Leaving a “hot” screening the other day, I had to pass through a solid wall of people who were avidly tweeting their reports on the film. My instant question: Will anyone actually read these tweets? Everyone seems to be sending but no one’s reading.
This week I actually found one dedicated tweet reader, but here’s the problem: It’s a computer. It resides at the Annenberg Innovation Lab and it has been taught how to analyze as many as four million tweets at a time in its assignment to study the shifting sentiment of the social media.
The Annenberg computer (at USC) has dabbled in film analysis. Its “bubble charts” predicted trouble for “Larry Crown” and “Green Lantern” and suggested that there are serious marketing challenges for “Cowboys & Aliens,” which seems to be generating remarkably little buzz.
But the study’s aims are broader. According to Jonathan Taplin, an Annenberg professor who also is managing director of the lab, the IBM technology is also tracing attitudes toward Republican presidential hopefuls (Michele Bachmann keeps gaining ground even though many of her followers aren’t sharp enough to know how to spell her name). Also under study are the contentious presidential candidates in Egypt — insights that are being fed to the State Dept.
While the lab’s computers have been taught to read, they’re still not strong on nuance, which frustrates those denizens of twitterdom who are prone to irony. Nonetheless, they likely will provide a valuable resource for institutions and businesses that are all but frothing at the mouth to understand moment-by-moment shifts in the social media.
Several intriguing businesses have sprung up that focus on the entertainment community. A company called Fizziology with ad agency roots and based in Indianapolis, relies on a corps of freelancers who peruse not only Twitter but also Facebook and blogs with the aim of forecasting box office performance. It made some good calls this summer, predicting a much bigger opening for “Super 8” than did the more traditional tracking studies.
Ben Carlson, a partner in Fizziology, says his company also provides insights on casting decisions. “If a director is looking for a ‘hunky’ leading man, we can tell them who’s most widely described as ‘hunky,’ ” he says.
Another entity, with the name of Crimson Hexagon, mobilizes its proprietary algorithms to forecast box office and provide insights on casting and marketing — with an exotic name like that, the company, obviously, like Facebook, was conjured up by Harvard students. Crimson Hexagon became a client of the UTA talent agency earlier this year, except that UTA has now turned around to hire the company as a resource.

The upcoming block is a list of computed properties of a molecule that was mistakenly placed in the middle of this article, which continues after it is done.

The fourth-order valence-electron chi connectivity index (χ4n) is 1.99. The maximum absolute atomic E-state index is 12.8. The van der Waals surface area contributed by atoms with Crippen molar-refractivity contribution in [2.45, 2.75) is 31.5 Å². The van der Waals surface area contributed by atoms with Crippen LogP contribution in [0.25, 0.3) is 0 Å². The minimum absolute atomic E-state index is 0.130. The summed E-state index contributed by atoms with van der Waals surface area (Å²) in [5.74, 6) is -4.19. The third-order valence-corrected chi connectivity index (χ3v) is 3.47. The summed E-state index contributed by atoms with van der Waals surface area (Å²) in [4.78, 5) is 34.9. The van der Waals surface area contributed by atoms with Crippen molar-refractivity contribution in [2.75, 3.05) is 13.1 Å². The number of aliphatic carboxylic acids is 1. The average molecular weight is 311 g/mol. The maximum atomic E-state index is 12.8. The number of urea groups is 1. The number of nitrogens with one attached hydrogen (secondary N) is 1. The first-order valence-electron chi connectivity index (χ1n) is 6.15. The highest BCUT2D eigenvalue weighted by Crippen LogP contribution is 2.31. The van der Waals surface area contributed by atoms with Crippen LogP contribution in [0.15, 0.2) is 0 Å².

Inevitably, the veteran players in the tracking and research business are skeptical about newcomers, as are the senior studio executives. Companies like NRG and Marketcast (a Variety sister company) have long specialized in tracking, but their biggest profits stem from testing trailers and television spots. According to the old pros of the testing business, the newcomers don’t have enough sophistication in breaking down the demographic appeal of the product that they analyze.
With Hollywood’s tentpoles increasingly reliant on international box office, this arena, too, is a topic of controversy. Studio insiders claim that they understand the foibles of foreign markets while the new players argue that Hollywood is still clumsy in exporting advertising material en masse to countries without regard to specific national tastes and idiosyncrasies.
The one area of agreement: Staying tuned to the social media around the world is mandatory. Marketers desperately search those key words that would suggest they have tapped into an iconic subject. Amid the global marketing melee, their holy grail is brand awareness.
I would like to have a private conversation with that Annenberg computer that has learned how to read. Putting key words aside, I would ask, How do you assess the intelligence of your tweeters? Are Americans as illiterate as they seem?
I don’t think I would get a nuanced response.